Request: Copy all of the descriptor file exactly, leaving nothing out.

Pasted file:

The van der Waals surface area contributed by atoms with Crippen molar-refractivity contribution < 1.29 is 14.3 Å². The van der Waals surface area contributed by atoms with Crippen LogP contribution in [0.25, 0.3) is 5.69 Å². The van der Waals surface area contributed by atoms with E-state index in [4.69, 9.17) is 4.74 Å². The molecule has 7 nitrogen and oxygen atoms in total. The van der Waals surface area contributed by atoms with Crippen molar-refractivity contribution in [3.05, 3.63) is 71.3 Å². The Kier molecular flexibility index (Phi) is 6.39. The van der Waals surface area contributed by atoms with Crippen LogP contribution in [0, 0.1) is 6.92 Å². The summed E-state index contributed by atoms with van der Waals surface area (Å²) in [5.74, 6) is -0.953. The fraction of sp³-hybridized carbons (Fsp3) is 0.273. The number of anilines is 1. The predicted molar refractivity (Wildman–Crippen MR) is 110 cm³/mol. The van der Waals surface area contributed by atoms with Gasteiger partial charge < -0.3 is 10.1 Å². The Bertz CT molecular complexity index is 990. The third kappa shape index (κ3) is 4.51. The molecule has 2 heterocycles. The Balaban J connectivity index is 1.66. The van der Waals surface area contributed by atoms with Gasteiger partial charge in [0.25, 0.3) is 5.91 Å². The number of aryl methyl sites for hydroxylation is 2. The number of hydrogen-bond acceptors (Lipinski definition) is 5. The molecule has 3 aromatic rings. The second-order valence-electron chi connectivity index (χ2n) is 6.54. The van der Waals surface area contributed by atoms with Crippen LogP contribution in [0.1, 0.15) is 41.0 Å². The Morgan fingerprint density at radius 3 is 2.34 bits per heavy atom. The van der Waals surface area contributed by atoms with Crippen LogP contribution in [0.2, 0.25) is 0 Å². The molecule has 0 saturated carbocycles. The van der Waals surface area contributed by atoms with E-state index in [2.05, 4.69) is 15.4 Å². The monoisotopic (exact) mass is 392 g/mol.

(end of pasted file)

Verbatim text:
The van der Waals surface area contributed by atoms with Crippen molar-refractivity contribution < 1.29 is 14.3 Å². The van der Waals surface area contributed by atoms with Crippen LogP contribution in [0.25, 0.3) is 5.69 Å². The van der Waals surface area contributed by atoms with E-state index in [4.69, 9.17) is 4.74 Å². The molecule has 7 nitrogen and oxygen atoms in total. The van der Waals surface area contributed by atoms with Crippen molar-refractivity contribution in [3.05, 3.63) is 71.3 Å². The Kier molecular flexibility index (Phi) is 6.39. The van der Waals surface area contributed by atoms with Crippen LogP contribution in [0, 0.1) is 6.92 Å². The summed E-state index contributed by atoms with van der Waals surface area (Å²) in [5.74, 6) is -0.953. The fraction of sp³-hybridized carbons (Fsp3) is 0.273. The number of anilines is 1. The predicted molar refractivity (Wildman–Crippen MR) is 110 cm³/mol. The van der Waals surface area contributed by atoms with Gasteiger partial charge < -0.3 is 10.1 Å². The Bertz CT molecular complexity index is 990. The third kappa shape index (κ3) is 4.51. The molecule has 2 heterocycles. The Balaban J connectivity index is 1.66. The van der Waals surface area contributed by atoms with Gasteiger partial charge in [0.25, 0.3) is 5.91 Å². The number of aryl methyl sites for hydroxylation is 2. The number of hydrogen-bond acceptors (Lipinski definition) is 5. The molecule has 3 aromatic rings. The second-order valence-electron chi connectivity index (χ2n) is 6.54. The van der Waals surface area contributed by atoms with Crippen LogP contribution in [0.1, 0.15) is 41.0 Å². The Morgan fingerprint density at radius 3 is 2.34 bits per heavy atom. The van der Waals surface area contributed by atoms with Crippen LogP contribution in [0.2, 0.25) is 0 Å². The molecule has 0 saturated carbocycles. The van der Waals surface area contributed by atoms with E-state index in [2.05, 4.69) is 15.4 Å². The monoisotopic (exact) mass is 392 g/mol.